Results put new focus on US Electoral College
WASHINGTON: The fact that Hillary Clinton most likely won the US popular vote but won’t be president has some people wondering, “Wait, why do we do it this way?” Thank - or blame - the Founding Fathers for creating the possibility of a so-called “divergent election” when they set up the Electoral College. A look at how and why the US selects its presidents this way:
The Electoral College was devised at the Constitutional Convention in 1787. It was a compromise meant to strike a balance between those who wanted popular elections for president and those who wanted no public input. Alexander Hamilton wrote, “If the manner of it be not perfect, it is at least excellent.” At the time, the country had just 13 states, and the founders were worried about one state exercising outsized influence, according to a white paper from the US Election Assistance Commission. Small states were worried that states with large populations would have extra sway. Southern states with slaves who couldn’t vote worried that Northern states would have a louder voice. There were concerns that people in one state wouldn’t know much about candidates from other states. The logistics of a national election were daunting. The thinking was that if candidates had to win multiple states rather than just the popular vote, they would have to attract broader support.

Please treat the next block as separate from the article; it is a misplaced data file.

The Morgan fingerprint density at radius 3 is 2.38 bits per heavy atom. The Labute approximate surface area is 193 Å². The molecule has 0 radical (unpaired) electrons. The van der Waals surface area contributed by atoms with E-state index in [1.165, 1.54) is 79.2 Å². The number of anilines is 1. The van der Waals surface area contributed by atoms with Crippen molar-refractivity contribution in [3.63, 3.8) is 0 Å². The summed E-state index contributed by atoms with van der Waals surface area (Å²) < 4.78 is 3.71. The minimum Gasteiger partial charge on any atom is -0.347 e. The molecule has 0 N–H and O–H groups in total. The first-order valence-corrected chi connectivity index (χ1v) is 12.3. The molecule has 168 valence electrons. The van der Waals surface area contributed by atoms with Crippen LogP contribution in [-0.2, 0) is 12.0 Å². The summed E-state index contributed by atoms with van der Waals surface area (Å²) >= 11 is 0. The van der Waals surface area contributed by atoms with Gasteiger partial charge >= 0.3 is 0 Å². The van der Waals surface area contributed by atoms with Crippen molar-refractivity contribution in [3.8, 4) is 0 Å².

HOW IT WORKS
The electoral system has been tweaked over the years, but the gist endures. The president is selected by a “college” of 538 electors from the states. Each state gets as many electoral votes as it has members of Congress, and the District of Columbia gets three. To be elected president, the winner must get at least half the total plus one or 270 electoral votes. Most states give all their electoral votes to whichever candidate wins the state’s popular vote. So while Clinton is leading Trump in votes nationwide 47.7 percent to 47.5 percent, Trump’s total in the Electoral College stands at 290, with races in Michigan and New Hampshire yet to be called. In 2000, Democrat Al Gore narrowly won the popular vote but lost to Republican George W. Bush in the Electoral College 271266. Overall, there have been four such cases of divergent elections.